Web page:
Nelson Mandela, a global icon and the first black president of South Africa, has been remembered on his 100th birth anniversary on Wednesday.
Mandela was born in the Mvezo village of East Cape province in South Africa on July 18, 1918. He later becomes the torchbearer of the fight against the apartheid regime.
Embracing forgiveness and love in the country instead of hatred against the apartheid regime is the very reason he is admired throughout the world.
Mandela was named as Rolihlahla Dalibhunga when he was born but his teacher gave him the name Nelson on the first day of his school.
Standing out against racial discrimination in the later stages of his education and boycotting the student representative council’s position on students’ demand made him expelled from school. This was the first price he had to pay for his cause.
The young Mandela graduated from law school and opened a law firm with Oliver Tambo as the first black lawyer in the country.
The legendary leader joined the African National Congress (ANC) for the first time at the age of 25 and founded its Youth Wing in coordination with close companions Walter Sisulu and Oliver Tambo, who defended the struggle for equality against the white supremacy.
Mandela began to take an active role in the party and advocated to transform ANC into a mass grassroots movement. This resulted in getting him arrested several times for his views, and was also banned by the government from taking part in political activities.
Police killed 69 demonstrators in a rally organized by ANC after it was declared illegal by the apartheid regime in 1960.
After the killing, which is referred as “Sharpeville massacre” in history, the government continued to suppress the resistance movement and arrested thousands of people.
In 1964, Mandela gave up on passive resistance after the massacre and went abroad to collect weapons and monetary aid. He gets arrested upon his return and charged with provoking the public and attempting to overthrow the government, and was eventually sentenced to life imprisonment.
Before he was sentenced, Mandela made a historic speech in which he said: “During my lifetime I have dedicated myself to this struggle of the African people. I have fought against white domination, and I have fought against black domination. I have cherished the ideal of a democratic and free society in which all persons live together in harmony and with equal opportunities. It is an ideal which I hope to live for and to achieve. But if needed, it is an ideal for which I am prepared to die.”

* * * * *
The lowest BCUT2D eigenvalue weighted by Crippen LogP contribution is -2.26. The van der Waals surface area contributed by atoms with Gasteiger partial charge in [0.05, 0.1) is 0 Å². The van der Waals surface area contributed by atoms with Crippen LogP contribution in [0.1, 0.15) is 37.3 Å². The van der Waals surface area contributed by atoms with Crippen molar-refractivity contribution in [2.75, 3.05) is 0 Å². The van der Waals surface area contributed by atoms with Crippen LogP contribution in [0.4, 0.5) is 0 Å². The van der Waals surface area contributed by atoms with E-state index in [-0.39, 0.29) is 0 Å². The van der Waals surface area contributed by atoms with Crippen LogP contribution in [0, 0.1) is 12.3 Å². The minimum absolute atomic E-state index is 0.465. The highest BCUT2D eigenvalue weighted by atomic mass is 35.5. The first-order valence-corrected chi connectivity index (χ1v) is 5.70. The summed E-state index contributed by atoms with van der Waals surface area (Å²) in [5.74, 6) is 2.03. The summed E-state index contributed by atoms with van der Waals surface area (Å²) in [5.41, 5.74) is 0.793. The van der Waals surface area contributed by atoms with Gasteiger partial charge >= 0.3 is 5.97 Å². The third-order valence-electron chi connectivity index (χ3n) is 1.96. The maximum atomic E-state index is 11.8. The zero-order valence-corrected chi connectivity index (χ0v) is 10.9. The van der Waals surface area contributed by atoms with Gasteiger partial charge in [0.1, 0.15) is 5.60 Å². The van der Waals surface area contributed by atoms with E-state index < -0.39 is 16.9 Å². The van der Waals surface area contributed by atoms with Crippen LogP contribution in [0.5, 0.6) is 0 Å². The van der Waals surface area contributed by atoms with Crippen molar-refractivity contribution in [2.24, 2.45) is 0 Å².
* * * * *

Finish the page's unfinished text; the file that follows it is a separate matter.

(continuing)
Freedom after 27 years of prison
Mandela was sent to the maximum-security Robben Island prison. After spending 18 years there, he was transferred to the Pollsmoor Maximum Security Prison in Cape Town.
With the international campaign initiated by his friend Oliver Tambo, Mandela became the symbol of struggle against the apartheid regime. In the 1980s, the struggle against racism spread all over the world.
With increased external pressures and internal changes, Mandela was freed on Feb. 11, 1990. The ANC was also unbanned with restrictions on political groups lifted.
Country’s first black leader
In 1994, Mandela participated in the country’s first democratic election to become South Africa’s first black president.
Mandela served people from all walks of life. He started his mission of being a democratic leader to the Christian, Muslim, Jewish, and Hindu South Africans.
He made Frederik Willem de Klerk, the former president of the apartheid regime, deputy president in his government, in contrary to the public pressure seeking the complete transfer of power to black South Africans. Mandela kept a delicate balance between the two races and avoided the idea of revenge for the sustainable peace in the country.
In 1993, Mandela and Klerk were jointly awarded the Nobel Peace Prize for their work toward abolishing apartheid in South Africa.
Mandela did not stand for re-election when his five-year term expired and he handed over the power in 1999 to his companion Thabo Mbeki, who won the election.
Later on, devoting his life to social projects, Mandela fought AIDS, the sexually transmitted disease, which has killed many people including his son. He also worked for South Africa’s progress in different fields with his Nelson Mandela Foundation.
Mandela’s health deteriorated in 2011 and died on December 5, 2013 at home. He had 6 children from 3 marriages.
Various events and symposiums will be held all over the world to commemorate the 100th birthday of Mandela — the symbol of freedom.